Porto is colourful, lively, expansive and full of history. It is a very popular tourist destination, both for those taking river cruises on the Douro and those who are land based.
The wonderful Igreja do Carmo, Porto
Porto in the evening light
On one side of the river you will find the main attractions, restaurants and bars and the airport; on the other, the old Port wine warehouses where you can take tours and sit in the Jardim de Moro park and watch the water traffic down below.
View of the River Duoro from the Jardim de Moro
The port wine warehouses on the opposite side of the Douro River, Porto
The rooves of said warehouses after an impressive climb
There is a lot of information available online, so I will not attempt to replicate it, but instead to show you some of the beautiful places I visited and some useful information.
Torre dos Clérigos (tower)
You can see the Clérigos Tower from a long way away and it is free to enter the little museum and church where there are some heavily decorated, religious artworks.
Wandering around, soaking up the atmosphere
The streets are teeming and oh so steep – down to the river, up to the rest.
Down to the river where you can sit on the steps and know you are on holiday!
Red and yellow buildings reflect the earth and sunshine of this east coast Portuguese city.
The old market place – now cafés
It was the peacock which attracted my attention, Porto
Tram line 1
We took a tram trip along the side of the river, but sat on the right hand side and so our view was walls, in the main, and some graffiti. This mode of transport is very crowded and not necessarily on time, but they are quaint with wooden seats and a decidedly old-fashioned feel.
Line 1 goes from Infante to Foz (and back again) where there is a nice park – Jardim do Calem – and a lighthouse, good cafés and restaurants and a walk by the river. You can also take the 500 bus (same route and quicker).
Jardim do Calem, Foz
The river walk and bridges
There are a series of smart bridges across the river, one by Eiffel (of Paris Tower fame) and one which looks just like it was designed by him, but wasn’t.
The metro crosses Ponte Luís 1 if you want to go to the outdoor swimming pool to cool off. My daughters and I went twice to the Piscina da Quinta sa Conceiçao in Leça da Palmeira as it was affordable (you can either pay for a half day or full – not much shade) and in the middle of a park with fully grown trees. There were local people lunching there in their business clothes and clean changing places. It was very well run.
It does take some time to get your head around metro tickets as there are zones and each andante card (80 cents) can only have one zone so if you are going across 2 zones you need 2 cards. (Remember to write on them so you know which is which.) You can get them topped up by the very helpful man in the wee shop almost opposite the Igreja do Carmo right by the main bus /tram intersection. Look for the sign…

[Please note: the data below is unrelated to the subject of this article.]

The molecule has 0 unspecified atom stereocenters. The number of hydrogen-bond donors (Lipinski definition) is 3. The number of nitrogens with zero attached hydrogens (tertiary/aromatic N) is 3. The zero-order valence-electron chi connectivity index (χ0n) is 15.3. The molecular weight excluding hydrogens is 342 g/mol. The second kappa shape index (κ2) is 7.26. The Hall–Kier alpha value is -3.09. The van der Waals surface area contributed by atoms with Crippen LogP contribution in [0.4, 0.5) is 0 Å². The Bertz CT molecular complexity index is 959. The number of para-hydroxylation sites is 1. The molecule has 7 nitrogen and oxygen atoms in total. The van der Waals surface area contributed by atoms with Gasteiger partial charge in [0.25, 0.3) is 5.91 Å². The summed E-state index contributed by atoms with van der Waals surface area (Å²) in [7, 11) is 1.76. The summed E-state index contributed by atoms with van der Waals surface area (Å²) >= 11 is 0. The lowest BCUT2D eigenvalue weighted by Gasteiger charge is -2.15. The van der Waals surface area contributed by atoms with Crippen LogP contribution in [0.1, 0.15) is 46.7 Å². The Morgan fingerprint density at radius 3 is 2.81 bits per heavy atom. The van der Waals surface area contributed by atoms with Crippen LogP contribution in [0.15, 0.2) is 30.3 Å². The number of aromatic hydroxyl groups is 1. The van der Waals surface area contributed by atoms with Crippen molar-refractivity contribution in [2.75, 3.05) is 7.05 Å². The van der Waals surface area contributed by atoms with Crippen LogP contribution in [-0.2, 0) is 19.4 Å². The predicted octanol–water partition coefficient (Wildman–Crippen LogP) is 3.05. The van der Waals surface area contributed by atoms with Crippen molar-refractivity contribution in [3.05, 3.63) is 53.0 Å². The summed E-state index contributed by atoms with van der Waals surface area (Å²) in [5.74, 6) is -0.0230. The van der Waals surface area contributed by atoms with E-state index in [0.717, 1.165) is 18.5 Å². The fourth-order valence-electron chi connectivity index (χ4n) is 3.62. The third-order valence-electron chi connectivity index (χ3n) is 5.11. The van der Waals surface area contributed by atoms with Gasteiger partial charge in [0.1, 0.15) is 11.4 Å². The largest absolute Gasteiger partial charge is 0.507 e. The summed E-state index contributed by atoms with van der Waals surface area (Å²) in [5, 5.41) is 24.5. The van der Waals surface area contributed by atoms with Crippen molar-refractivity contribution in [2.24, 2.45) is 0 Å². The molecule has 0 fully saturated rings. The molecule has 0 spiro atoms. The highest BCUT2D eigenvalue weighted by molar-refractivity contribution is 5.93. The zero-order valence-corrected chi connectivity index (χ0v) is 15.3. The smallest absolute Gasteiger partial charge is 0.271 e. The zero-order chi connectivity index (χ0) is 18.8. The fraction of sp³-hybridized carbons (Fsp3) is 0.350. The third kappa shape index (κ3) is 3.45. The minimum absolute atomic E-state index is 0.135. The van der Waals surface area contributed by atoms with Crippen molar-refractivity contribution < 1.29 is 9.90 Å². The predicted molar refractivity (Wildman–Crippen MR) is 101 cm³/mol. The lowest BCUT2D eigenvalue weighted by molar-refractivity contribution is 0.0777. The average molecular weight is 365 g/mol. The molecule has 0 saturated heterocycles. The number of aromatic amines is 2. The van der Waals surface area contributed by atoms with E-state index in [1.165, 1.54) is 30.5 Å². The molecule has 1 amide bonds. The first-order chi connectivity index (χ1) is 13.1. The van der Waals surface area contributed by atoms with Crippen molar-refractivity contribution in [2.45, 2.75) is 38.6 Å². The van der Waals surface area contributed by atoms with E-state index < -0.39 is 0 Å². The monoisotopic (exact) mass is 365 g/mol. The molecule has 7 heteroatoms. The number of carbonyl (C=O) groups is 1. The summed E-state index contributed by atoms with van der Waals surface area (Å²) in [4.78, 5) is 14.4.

You could also take the river taxi – cheaper (3 euros), fresh air, and more fun!
The river taxi. Facing back towards the main city from the warehouse side of the River Douro
The Sé Cathedral
Estaçao de trem, train station, Porto
To stay, eat and drink
Breakfast is of course the most important meal of the day! We enjoyed them in these cafés, bars and bakeries: Our local favourite was on the corner of Rua dos Mártires da Liberdade (where we stayed in an air bnb) and Tv. de Sao. It is cheap, small, friendly, crowded at times and there is a delicious array of pastries, cakes, and other morning fare. We also enjoyed Nicolau Porto (eggs and avocado on toast eg) on the corner of Liberdade and Rua da Conceicao; one of the cafes overlooking Praça de Carlos Antonio; and Antonio Névés & Ça. also on Liberdade.
The best evening meal was at Idiota with Portuguese shellfish and great service on Rua das Oliveiras.
We loved Mon Père Vintage (Rua Liberdade as above) where I brought a much admired, silver coloured Camino shell to hang round my neck for 1 euro (10 euros in Santiago de Compostela!) and there was another such shop in a little arcade much further down the same street. Also Livraria Poetria (poetry bookshop) and the Oporto Invictus Hostel (great garden with lively bar, yoga classes and free outdoor cinema showing shorts), both on Oliveiras.
The best bar (for port wine of course- red, white, rose) was the Taberna Aduela where you can sit outside (opposite the Teatro Carlos Alberto) on Oliveiras.
Practicalities: at the top of Liberdade, on the left round the corner onto Praça da Republíca, is a self service laundry and Pingo Doce supermarket, while to the right is a big store, such as you find in all big Portuguese and Spanish cities run by Chinese families, which sell ‘everything’ very cheaply, particularly phone chargers and leads, sun hats and underwear!
Don’t forget to visit the Serralves art museum – my favourite and so it has a blog all of its own! It has a small farm and garden not mentioned in the blog.
Places I wanted to see but there was no time or too busy
Libraría Lello – famous bookshop (book tickets online and get your money back when you buy a book – long queues)
Jardins de Palacio de Cristal (Crystal Palace Gardens)
The Botanic Gardens.
I hope you enjoy Porto. Make sure you drop me a comment to say what your favourite place was!